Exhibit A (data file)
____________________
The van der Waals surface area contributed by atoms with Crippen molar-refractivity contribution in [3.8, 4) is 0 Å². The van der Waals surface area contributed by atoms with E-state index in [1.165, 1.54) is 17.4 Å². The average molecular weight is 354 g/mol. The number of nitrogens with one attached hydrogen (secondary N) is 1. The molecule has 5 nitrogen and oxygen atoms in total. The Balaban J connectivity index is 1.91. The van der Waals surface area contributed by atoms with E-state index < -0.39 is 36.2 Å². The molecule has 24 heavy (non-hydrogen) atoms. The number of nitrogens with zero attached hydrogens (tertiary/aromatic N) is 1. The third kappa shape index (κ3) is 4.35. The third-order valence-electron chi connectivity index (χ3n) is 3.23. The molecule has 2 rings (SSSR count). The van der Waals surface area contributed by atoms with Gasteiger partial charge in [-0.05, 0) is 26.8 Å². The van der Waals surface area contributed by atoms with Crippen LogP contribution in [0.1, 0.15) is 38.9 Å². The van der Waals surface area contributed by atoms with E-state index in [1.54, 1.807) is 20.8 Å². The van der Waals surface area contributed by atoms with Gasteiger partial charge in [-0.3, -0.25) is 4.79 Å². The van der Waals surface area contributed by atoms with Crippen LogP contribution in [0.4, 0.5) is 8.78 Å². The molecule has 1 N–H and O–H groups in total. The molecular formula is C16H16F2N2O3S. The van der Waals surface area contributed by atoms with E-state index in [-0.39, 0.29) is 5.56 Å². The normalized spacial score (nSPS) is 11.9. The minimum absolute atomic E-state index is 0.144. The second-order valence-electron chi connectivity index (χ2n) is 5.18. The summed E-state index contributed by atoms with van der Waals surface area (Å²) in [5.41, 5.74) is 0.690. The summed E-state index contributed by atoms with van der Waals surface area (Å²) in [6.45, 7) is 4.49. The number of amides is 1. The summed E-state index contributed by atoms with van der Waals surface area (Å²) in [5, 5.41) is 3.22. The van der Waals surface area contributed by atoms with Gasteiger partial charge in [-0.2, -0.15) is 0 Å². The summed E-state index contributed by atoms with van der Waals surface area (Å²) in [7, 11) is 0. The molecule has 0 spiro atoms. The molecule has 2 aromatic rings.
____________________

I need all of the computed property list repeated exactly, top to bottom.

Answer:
The van der Waals surface area contributed by atoms with Crippen molar-refractivity contribution in [3.8, 4) is 0 Å². The van der Waals surface area contributed by atoms with E-state index in [1.165, 1.54) is 17.4 Å². The average molecular weight is 354 g/mol. The number of nitrogens with one attached hydrogen (secondary N) is 1. The molecule has 5 nitrogen and oxygen atoms in total. The Balaban J connectivity index is 1.91. The van der Waals surface area contributed by atoms with E-state index < -0.39 is 36.2 Å². The molecule has 24 heavy (non-hydrogen) atoms. The number of nitrogens with zero attached hydrogens (tertiary/aromatic N) is 1. The third kappa shape index (κ3) is 4.35. The third-order valence-electron chi connectivity index (χ3n) is 3.23. The molecule has 2 rings (SSSR count). The van der Waals surface area contributed by atoms with Gasteiger partial charge in [-0.05, 0) is 26.8 Å². The van der Waals surface area contributed by atoms with Crippen LogP contribution in [0.1, 0.15) is 38.9 Å². The van der Waals surface area contributed by atoms with E-state index in [1.54, 1.807) is 20.8 Å². The van der Waals surface area contributed by atoms with Gasteiger partial charge in [-0.3, -0.25) is 4.79 Å². The van der Waals surface area contributed by atoms with Crippen LogP contribution in [0.4, 0.5) is 8.78 Å². The molecule has 1 N–H and O–H groups in total. The molecular formula is C16H16F2N2O3S. The van der Waals surface area contributed by atoms with E-state index in [-0.39, 0.29) is 5.56 Å². The normalized spacial score (nSPS) is 11.9. The minimum absolute atomic E-state index is 0.144. The second-order valence-electron chi connectivity index (χ2n) is 5.18. The summed E-state index contributed by atoms with van der Waals surface area (Å²) in [5.41, 5.74) is 0.690. The summed E-state index contributed by atoms with van der Waals surface area (Å²) in [6.45, 7) is 4.49. The number of amides is 1. The summed E-state index contributed by atoms with van der Waals surface area (Å²) in [5, 5.41) is 3.22. The van der Waals surface area contributed by atoms with Gasteiger partial charge in [-0.2, -0.15) is 0 Å². The summed E-state index contributed by atoms with van der Waals surface area (Å²) in [7, 11) is 0. The molecule has 0 spiro atoms. The molecule has 2 aromatic rings.